The Jesus Prayer

“The Jesus Prayer, also called the “Prayer of the Heart”, the “Prayer of a Single Thought”, or simply “The Prayer”, is a short, simple prayer that has been widely used, taught and discussed throughout the history of Eastern Christianity. The exact words of the prayer have varied, from a simple form such as “Lord, have mercy” to an extended form:
“Lord Jesus Christ, Son of God, have mercy on me, the sinner.”
Jesus prayer monk
The form most in use on Mount Athos is “Lord Jesus Christ, Son of God, have mercy on me.” It is particularly used in the practice of the spiritual life known as hesychasm.
It is, for the Orthodox, one of the most profound and mystical prayers and is often repeated endlessly as part of a personal ascetic practice. There have been a number of Roman Catholic texts on the subject, but its usage has never achieved the same degree of devotion as in the Eastern Church. A more elaborate version known to some Roman Catholics by the same name goes: “O my Jesus, forgive us our sins, save us from the fires of Hell, and lead all souls to Heaven, especially those most in need of Your mercy.”
The prayer is most reflective of the lesson taught by the parable of the Publican and the Pharisee; in which the Pharisee demonstrates the improper way to pray by exclaiming, “Thank you Lord that I am not like the Publican.”
Publican Parisee
While the Publican in humility prays correctly “Lord have mercy on me, the sinner” (Luke 18:10-14). And likewise in the Gospels, Peter crying out as he sank into the sea, “Lord, save me.”
In the Orthodox tradition the prayer is said or prayed repeatedly, often with the aid of a prayer rope. It may be accompanied by prostrations and the sign of the cross. As such, it is used as a means of finding contrition and as a means of bringing about humility in the individual; hence the words “the sinner” are sometimes added as if no other sinner existed but the person praying (though there is no indefinite article in Greek, thus leading to some controversy about whether the translation in English should be “the sinner” or “a sinner”).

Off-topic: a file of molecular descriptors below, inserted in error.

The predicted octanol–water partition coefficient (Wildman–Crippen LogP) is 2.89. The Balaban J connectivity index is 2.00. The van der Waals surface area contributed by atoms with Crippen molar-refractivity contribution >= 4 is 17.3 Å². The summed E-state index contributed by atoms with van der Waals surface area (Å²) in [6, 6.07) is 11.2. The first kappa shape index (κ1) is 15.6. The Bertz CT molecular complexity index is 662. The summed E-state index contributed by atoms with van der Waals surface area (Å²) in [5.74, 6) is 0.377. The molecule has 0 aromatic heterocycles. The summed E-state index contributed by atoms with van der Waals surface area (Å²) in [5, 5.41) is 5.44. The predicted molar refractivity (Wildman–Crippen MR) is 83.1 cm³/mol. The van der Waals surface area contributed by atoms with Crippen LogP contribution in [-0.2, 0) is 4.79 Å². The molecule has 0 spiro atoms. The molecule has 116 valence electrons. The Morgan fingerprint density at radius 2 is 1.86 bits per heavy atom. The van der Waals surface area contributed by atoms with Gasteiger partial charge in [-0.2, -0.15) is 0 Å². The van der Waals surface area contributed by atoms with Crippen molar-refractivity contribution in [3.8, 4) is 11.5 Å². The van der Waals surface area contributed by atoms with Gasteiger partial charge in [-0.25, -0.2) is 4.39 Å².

Monastics often have long sessions praying this prayer many hundreds of times each night as part of their discipline, and through the guidance of an elder, its practitioner’s ultimate goal is to “internalize” the prayer, so that one is praying unceasingly there-by accomplishing Saint Paul’s exhortation to the Thessalonians to “pray without ceasing” (I Thessalonians 5:17). The use of the Jesus Prayer in this way is the subject of the Russian classic “The Way of a Pilgrim.”
Way of the Pilgrim
For many, after a time, the Jesus Prayer enters into the heart, so that it is no longer recited by a deliberate effort, but recites itself spontaneously.”

“There are not fixed, invariable rules for those who pray, “the way there is no mechanical, physical or mental technique which can force God to show his presence” (Metropolitan Kallistos Ware).
People who say the prayer as part of meditation often synchronize it with their breathing; breathing in while calling out to God (Lord Jesus Christ, Son of God) and breathing out while praying for mercy (have mercy on me, a sinner). Another option is to say (orally or mentally) the whole prayer while breathing in and again the whole prayer while breathing out and yet another, to breathe in recite the whole prayer, breathe out while reciting the whole prayer again. One can also hold the breath for a few seconds between breathing in and out. It is advised, in any of these three last cases, that this be done under some kind of spiritual guidance and supervision.
Jesus Prayer 6
Monks often pray this prayer many hundreds of times each night as part of their private cell vigil (“cell rule”). Under the guidance of an Elder (Russian Starets; Greek Gerondas), the monk aims to internalize the prayer, so that he is praying unceasingly. St. Diadochos of Photiki refers in “On Spiritual Knowledge and Discrimination” to the automatic repetition of the Jesus Prayer, under the influence of the Holy Spirit, even in sleep. This state is regarded as the accomplishment of Saint Paul’s exhortation to the Thessalonians to “pray without ceasing” (1 Thessalonians 5:17).
The Jesus Prayer can also be used for a kind of “psychological” self-analysis. According to the “Way of the Pilgrim” account and Mount Athos practitioners of the Jesus Prayer, “one can have some insight on his or her current psychological situation by observing the intonation of the words of the prayer, as they are recited. Which word is stressed most. This self-analysis could reveal to the praying person things about their inner state and feelings, maybe not yet realised, of their unconsciousness.”
Jesus prayer 7